The substantial amount of money spent on contract support services demands a management structure to strategically source these goods and services.

 

It is the duty of the acquisition workforce to conduct itself with excellence, responsibility, integrity and accountability.

 

 

 

 

 

 

 

 

 

 

 

 

 

 

 

 

 

 

 

 

 

 

 

 

 

 

 

 

 

 

 

 

 

 

 

 

 

 

 

 

 

 

 

 

 

 

 

 


Wave Items of Interest




June 13, 2014

2014 Annual Report on the Performance of the Defense Acquisition System

Under Secretary of Defense for Acquisition, Technology and Logistics Frank Kendall released the second annual report on the Performance of the Defense Acquisition System. It emphasizes objective data analysis to examine the effects of statutes, policies, and tradecraft on the outcomes of acquisition.
View 2014 Annual Report >


May 27, 2014

ASD(L&MR) Performance Based Logistics (PBL) Guidebook

Under Secretary of Defense for AT&L memorandum, "Implementing Directive for Better Buying Power 2.0 - Achieving Greater Efficiency and Productivity in Defense Spending," April 24, 2013
View Memo and Guidebook >


April 29, 2014

Better Buying Power 4 Years On: Is It Making a Difference?

On 29 Apr 14, Mr. Kendall posted an editorial on the Defense One website outlining his view on why after four years, Better Buying Power is still making a difference in defense acquisition.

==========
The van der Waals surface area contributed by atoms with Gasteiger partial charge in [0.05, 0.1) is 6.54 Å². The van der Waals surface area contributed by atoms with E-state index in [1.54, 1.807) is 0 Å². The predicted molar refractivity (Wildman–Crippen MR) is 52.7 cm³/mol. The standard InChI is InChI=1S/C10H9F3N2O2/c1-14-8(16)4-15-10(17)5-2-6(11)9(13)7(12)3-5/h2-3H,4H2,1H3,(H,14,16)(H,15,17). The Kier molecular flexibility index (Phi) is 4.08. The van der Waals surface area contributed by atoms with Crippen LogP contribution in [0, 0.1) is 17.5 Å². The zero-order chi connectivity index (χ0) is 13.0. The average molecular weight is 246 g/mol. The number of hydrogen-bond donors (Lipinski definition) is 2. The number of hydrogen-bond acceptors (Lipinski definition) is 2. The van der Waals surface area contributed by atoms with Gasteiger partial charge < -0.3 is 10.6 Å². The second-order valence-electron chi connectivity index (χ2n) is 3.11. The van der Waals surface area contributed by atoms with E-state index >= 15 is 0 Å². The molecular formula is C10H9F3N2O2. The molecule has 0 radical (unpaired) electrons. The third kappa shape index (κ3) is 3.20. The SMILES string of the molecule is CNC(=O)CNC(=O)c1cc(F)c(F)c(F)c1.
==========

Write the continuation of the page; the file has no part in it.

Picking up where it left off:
View Article >
Click here for PDF


April 9, 2014

FedNews Radio: DoD plots third chapter in Better Buying Power initiative

In an article released on the Federal News Radio website on 9 Apr 14, Mr. Kendall speaks on BBP 3.0 and offers some insight into the direction he's heading for the next iteration of BBP.
View Article >



Dec 4, 2013

USD-AT&L Releases Memo on New DoD Instruction 5000.02

Deputy Secretary of Defense Ashton B. Carter issued interim policy , effective immediately , to replace the previous DoD Instruction 5000.02. This instruction provides the detailed procedures that guide the Operation of the Defense Acquisition System and applies to all organizational entities within the Department. See Under Secretary of Defense (Acquisition Technology and Logistics) Frank Kendall’s policy memo to the Defense Acquisition Workforce concerning DoDI 5000.2 implementation.
View Memo >



Aug 6, 2013

Should Cost Management in Defense Acquisition

The Better Buying Power (BBP) 2.0 Implementing Directives identified seven focus areas where we can achieve greater efficiency and productivity in defense acquisition. Should cost management is one of these areas and is an important tool to control costs both in the short term and throughout the product life cycle. This memorandum refines and clarifies BBP guidance to ensure managers at every level implement should cost management in the acquisition of products, services, and programs.
Learn more>




 

 

Ask a BBP Question

 


Ask A Professor (AAP) is a Department of

Defense resource for asking acquisition and

logistics questions concerning policies and

practices.

Learn More>